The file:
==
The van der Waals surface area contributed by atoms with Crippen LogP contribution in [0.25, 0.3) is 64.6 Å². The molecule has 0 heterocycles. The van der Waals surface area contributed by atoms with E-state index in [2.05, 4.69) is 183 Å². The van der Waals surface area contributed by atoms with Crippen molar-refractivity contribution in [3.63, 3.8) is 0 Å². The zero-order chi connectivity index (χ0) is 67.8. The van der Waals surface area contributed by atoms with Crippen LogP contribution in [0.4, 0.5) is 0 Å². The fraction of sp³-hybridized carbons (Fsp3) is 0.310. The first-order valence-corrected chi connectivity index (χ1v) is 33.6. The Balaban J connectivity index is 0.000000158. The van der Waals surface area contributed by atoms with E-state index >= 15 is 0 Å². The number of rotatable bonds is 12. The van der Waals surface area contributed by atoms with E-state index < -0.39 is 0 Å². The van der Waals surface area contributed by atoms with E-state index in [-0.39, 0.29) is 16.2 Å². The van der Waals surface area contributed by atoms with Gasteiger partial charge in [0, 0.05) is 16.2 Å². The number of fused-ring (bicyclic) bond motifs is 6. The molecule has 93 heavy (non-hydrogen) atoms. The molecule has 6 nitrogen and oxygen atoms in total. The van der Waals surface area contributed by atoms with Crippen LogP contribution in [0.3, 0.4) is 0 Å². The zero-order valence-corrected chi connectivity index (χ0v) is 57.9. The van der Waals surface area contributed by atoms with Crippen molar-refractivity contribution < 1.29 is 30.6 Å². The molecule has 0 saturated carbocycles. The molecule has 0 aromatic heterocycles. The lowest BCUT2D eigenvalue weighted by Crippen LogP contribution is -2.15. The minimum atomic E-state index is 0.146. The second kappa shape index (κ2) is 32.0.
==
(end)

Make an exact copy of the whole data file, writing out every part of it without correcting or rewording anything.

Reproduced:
The van der Waals surface area contributed by atoms with Crippen LogP contribution in [0.25, 0.3) is 64.6 Å². The molecule has 0 heterocycles. The van der Waals surface area contributed by atoms with E-state index in [2.05, 4.69) is 183 Å². The van der Waals surface area contributed by atoms with Crippen molar-refractivity contribution in [3.63, 3.8) is 0 Å². The zero-order chi connectivity index (χ0) is 67.8. The van der Waals surface area contributed by atoms with Crippen LogP contribution in [0.4, 0.5) is 0 Å². The fraction of sp³-hybridized carbons (Fsp3) is 0.310. The first-order valence-corrected chi connectivity index (χ1v) is 33.6. The Balaban J connectivity index is 0.000000158. The van der Waals surface area contributed by atoms with E-state index >= 15 is 0 Å². The number of rotatable bonds is 12. The van der Waals surface area contributed by atoms with E-state index < -0.39 is 0 Å². The van der Waals surface area contributed by atoms with E-state index in [-0.39, 0.29) is 16.2 Å². The van der Waals surface area contributed by atoms with Gasteiger partial charge in [0, 0.05) is 16.2 Å². The number of fused-ring (bicyclic) bond motifs is 6. The molecule has 93 heavy (non-hydrogen) atoms. The molecule has 6 nitrogen and oxygen atoms in total. The van der Waals surface area contributed by atoms with Crippen LogP contribution in [0.3, 0.4) is 0 Å². The zero-order valence-corrected chi connectivity index (χ0v) is 57.9. The van der Waals surface area contributed by atoms with Crippen molar-refractivity contribution < 1.29 is 30.6 Å². The molecule has 0 saturated carbocycles. The molecule has 0 aromatic heterocycles. The lowest BCUT2D eigenvalue weighted by Crippen LogP contribution is -2.15. The minimum atomic E-state index is 0.146. The second kappa shape index (κ2) is 32.0.